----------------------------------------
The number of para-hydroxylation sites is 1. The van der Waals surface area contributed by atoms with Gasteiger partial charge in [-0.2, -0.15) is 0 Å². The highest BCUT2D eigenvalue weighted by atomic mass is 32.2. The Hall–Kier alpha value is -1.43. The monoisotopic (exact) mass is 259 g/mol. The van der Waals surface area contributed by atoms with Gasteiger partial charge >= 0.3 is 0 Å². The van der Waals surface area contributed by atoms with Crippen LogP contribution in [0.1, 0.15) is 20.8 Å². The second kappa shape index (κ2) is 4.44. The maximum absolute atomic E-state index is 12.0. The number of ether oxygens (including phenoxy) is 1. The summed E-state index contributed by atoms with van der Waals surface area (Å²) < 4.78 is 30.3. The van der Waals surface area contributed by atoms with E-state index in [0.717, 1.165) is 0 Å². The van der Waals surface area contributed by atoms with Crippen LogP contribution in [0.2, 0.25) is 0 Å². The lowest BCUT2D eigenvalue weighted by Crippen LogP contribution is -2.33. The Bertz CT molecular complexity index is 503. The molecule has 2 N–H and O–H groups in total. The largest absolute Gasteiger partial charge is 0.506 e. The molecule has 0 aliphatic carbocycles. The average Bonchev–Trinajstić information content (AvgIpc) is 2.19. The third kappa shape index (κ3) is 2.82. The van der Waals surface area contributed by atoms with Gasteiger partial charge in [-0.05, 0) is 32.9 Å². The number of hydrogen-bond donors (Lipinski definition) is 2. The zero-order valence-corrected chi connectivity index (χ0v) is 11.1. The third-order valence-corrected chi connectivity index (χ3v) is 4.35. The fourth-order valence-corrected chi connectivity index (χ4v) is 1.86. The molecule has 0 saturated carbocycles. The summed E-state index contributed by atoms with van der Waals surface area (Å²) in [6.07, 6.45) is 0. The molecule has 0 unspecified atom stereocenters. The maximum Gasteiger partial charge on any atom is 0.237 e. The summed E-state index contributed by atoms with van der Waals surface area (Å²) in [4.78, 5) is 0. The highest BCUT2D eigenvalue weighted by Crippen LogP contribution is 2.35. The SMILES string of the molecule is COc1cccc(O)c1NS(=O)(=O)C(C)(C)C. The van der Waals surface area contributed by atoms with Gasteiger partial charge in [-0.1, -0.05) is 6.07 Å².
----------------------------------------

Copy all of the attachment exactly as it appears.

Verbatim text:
The number of para-hydroxylation sites is 1. The van der Waals surface area contributed by atoms with Gasteiger partial charge in [-0.2, -0.15) is 0 Å². The highest BCUT2D eigenvalue weighted by atomic mass is 32.2. The Hall–Kier alpha value is -1.43. The monoisotopic (exact) mass is 259 g/mol. The van der Waals surface area contributed by atoms with Gasteiger partial charge >= 0.3 is 0 Å². The van der Waals surface area contributed by atoms with Crippen LogP contribution in [0.1, 0.15) is 20.8 Å². The second kappa shape index (κ2) is 4.44. The maximum absolute atomic E-state index is 12.0. The number of ether oxygens (including phenoxy) is 1. The summed E-state index contributed by atoms with van der Waals surface area (Å²) < 4.78 is 30.3. The van der Waals surface area contributed by atoms with E-state index in [0.717, 1.165) is 0 Å². The van der Waals surface area contributed by atoms with Crippen LogP contribution in [0.2, 0.25) is 0 Å². The lowest BCUT2D eigenvalue weighted by Crippen LogP contribution is -2.33. The Bertz CT molecular complexity index is 503. The molecule has 2 N–H and O–H groups in total. The largest absolute Gasteiger partial charge is 0.506 e. The molecule has 0 aliphatic carbocycles. The average Bonchev–Trinajstić information content (AvgIpc) is 2.19. The third kappa shape index (κ3) is 2.82. The van der Waals surface area contributed by atoms with Gasteiger partial charge in [-0.05, 0) is 32.9 Å². The number of hydrogen-bond donors (Lipinski definition) is 2. The zero-order valence-corrected chi connectivity index (χ0v) is 11.1. The third-order valence-corrected chi connectivity index (χ3v) is 4.35. The fourth-order valence-corrected chi connectivity index (χ4v) is 1.86. The molecule has 0 saturated carbocycles. The summed E-state index contributed by atoms with van der Waals surface area (Å²) in [6.07, 6.45) is 0. The molecule has 0 unspecified atom stereocenters. The maximum Gasteiger partial charge on any atom is 0.237 e. The summed E-state index contributed by atoms with van der Waals surface area (Å²) in [4.78, 5) is 0. The highest BCUT2D eigenvalue weighted by Crippen LogP contribution is 2.35. The SMILES string of the molecule is COc1cccc(O)c1NS(=O)(=O)C(C)(C)C. The van der Waals surface area contributed by atoms with Gasteiger partial charge in [-0.1, -0.05) is 6.07 Å².